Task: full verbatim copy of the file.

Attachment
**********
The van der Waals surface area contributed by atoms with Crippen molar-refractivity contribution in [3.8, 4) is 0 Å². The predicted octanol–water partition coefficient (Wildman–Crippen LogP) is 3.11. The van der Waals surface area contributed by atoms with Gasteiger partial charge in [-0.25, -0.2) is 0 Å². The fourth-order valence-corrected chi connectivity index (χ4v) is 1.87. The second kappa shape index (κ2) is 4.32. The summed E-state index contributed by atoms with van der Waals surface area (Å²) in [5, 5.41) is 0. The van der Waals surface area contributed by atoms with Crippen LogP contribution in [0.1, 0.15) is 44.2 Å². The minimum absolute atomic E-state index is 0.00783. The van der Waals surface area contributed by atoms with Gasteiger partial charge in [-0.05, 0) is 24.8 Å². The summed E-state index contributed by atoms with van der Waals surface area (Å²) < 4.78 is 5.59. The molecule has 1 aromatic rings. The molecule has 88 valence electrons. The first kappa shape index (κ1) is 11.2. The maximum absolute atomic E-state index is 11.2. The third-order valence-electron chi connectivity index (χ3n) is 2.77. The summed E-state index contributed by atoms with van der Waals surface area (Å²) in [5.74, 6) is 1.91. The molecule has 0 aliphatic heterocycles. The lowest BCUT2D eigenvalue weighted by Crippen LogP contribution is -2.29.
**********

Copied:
The van der Waals surface area contributed by atoms with Crippen molar-refractivity contribution in [3.8, 4) is 0 Å². The predicted octanol–water partition coefficient (Wildman–Crippen LogP) is 3.11. The van der Waals surface area contributed by atoms with Gasteiger partial charge in [-0.25, -0.2) is 0 Å². The fourth-order valence-corrected chi connectivity index (χ4v) is 1.87. The second kappa shape index (κ2) is 4.32. The summed E-state index contributed by atoms with van der Waals surface area (Å²) in [5, 5.41) is 0. The van der Waals surface area contributed by atoms with Crippen LogP contribution in [0.1, 0.15) is 44.2 Å². The minimum absolute atomic E-state index is 0.00783. The van der Waals surface area contributed by atoms with Gasteiger partial charge in [-0.05, 0) is 24.8 Å². The summed E-state index contributed by atoms with van der Waals surface area (Å²) < 4.78 is 5.59. The molecule has 1 aromatic rings. The molecule has 88 valence electrons. The first kappa shape index (κ1) is 11.2. The maximum absolute atomic E-state index is 11.2. The third-order valence-electron chi connectivity index (χ3n) is 2.77. The summed E-state index contributed by atoms with van der Waals surface area (Å²) in [5.74, 6) is 1.91. The molecule has 0 aliphatic heterocycles. The lowest BCUT2D eigenvalue weighted by Crippen LogP contribution is -2.29.